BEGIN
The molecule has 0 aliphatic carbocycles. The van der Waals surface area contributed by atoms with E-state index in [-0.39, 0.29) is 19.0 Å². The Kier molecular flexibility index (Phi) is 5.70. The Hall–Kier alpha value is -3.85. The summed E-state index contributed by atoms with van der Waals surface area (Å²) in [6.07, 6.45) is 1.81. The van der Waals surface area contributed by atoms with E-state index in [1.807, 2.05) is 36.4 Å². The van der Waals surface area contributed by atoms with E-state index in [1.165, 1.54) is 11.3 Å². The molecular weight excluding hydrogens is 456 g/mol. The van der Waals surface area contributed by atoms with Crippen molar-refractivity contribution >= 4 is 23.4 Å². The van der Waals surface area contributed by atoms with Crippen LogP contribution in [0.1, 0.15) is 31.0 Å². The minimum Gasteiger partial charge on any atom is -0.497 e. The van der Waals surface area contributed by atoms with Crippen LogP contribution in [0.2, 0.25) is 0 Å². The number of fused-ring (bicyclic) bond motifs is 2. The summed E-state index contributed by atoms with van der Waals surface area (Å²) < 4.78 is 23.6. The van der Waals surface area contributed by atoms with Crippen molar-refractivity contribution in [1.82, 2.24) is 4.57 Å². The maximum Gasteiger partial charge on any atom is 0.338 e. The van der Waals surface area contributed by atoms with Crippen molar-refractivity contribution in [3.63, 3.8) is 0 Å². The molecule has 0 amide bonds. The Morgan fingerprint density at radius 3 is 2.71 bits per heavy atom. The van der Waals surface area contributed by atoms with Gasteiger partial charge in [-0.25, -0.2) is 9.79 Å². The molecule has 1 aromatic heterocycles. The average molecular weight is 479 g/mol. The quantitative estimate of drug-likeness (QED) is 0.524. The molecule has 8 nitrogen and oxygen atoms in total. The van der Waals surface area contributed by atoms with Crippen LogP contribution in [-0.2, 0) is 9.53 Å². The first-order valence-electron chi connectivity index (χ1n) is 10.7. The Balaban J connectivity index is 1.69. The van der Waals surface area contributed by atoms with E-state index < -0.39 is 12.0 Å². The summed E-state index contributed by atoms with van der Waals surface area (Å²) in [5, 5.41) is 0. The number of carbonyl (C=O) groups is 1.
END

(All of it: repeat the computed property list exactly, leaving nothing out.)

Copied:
The molecule has 0 aliphatic carbocycles. The van der Waals surface area contributed by atoms with E-state index in [-0.39, 0.29) is 19.0 Å². The Kier molecular flexibility index (Phi) is 5.70. The Hall–Kier alpha value is -3.85. The summed E-state index contributed by atoms with van der Waals surface area (Å²) in [6.07, 6.45) is 1.81. The van der Waals surface area contributed by atoms with E-state index in [1.807, 2.05) is 36.4 Å². The van der Waals surface area contributed by atoms with E-state index in [1.165, 1.54) is 11.3 Å². The molecular weight excluding hydrogens is 456 g/mol. The van der Waals surface area contributed by atoms with Crippen molar-refractivity contribution >= 4 is 23.4 Å². The van der Waals surface area contributed by atoms with Crippen LogP contribution in [0.1, 0.15) is 31.0 Å². The minimum Gasteiger partial charge on any atom is -0.497 e. The van der Waals surface area contributed by atoms with Crippen LogP contribution in [0.2, 0.25) is 0 Å². The number of fused-ring (bicyclic) bond motifs is 2. The summed E-state index contributed by atoms with van der Waals surface area (Å²) < 4.78 is 23.6. The van der Waals surface area contributed by atoms with Crippen molar-refractivity contribution in [1.82, 2.24) is 4.57 Å². The maximum Gasteiger partial charge on any atom is 0.338 e. The van der Waals surface area contributed by atoms with Crippen molar-refractivity contribution in [3.63, 3.8) is 0 Å². The molecule has 0 amide bonds. The Morgan fingerprint density at radius 3 is 2.71 bits per heavy atom. The van der Waals surface area contributed by atoms with Gasteiger partial charge in [-0.25, -0.2) is 9.79 Å². The molecule has 1 aromatic heterocycles. The average molecular weight is 479 g/mol. The quantitative estimate of drug-likeness (QED) is 0.524. The molecule has 8 nitrogen and oxygen atoms in total. The van der Waals surface area contributed by atoms with Crippen LogP contribution in [-0.2, 0) is 9.53 Å². The first-order valence-electron chi connectivity index (χ1n) is 10.7. The Balaban J connectivity index is 1.69. The van der Waals surface area contributed by atoms with E-state index < -0.39 is 12.0 Å². The summed E-state index contributed by atoms with van der Waals surface area (Å²) in [5, 5.41) is 0. The number of carbonyl (C=O) groups is 1.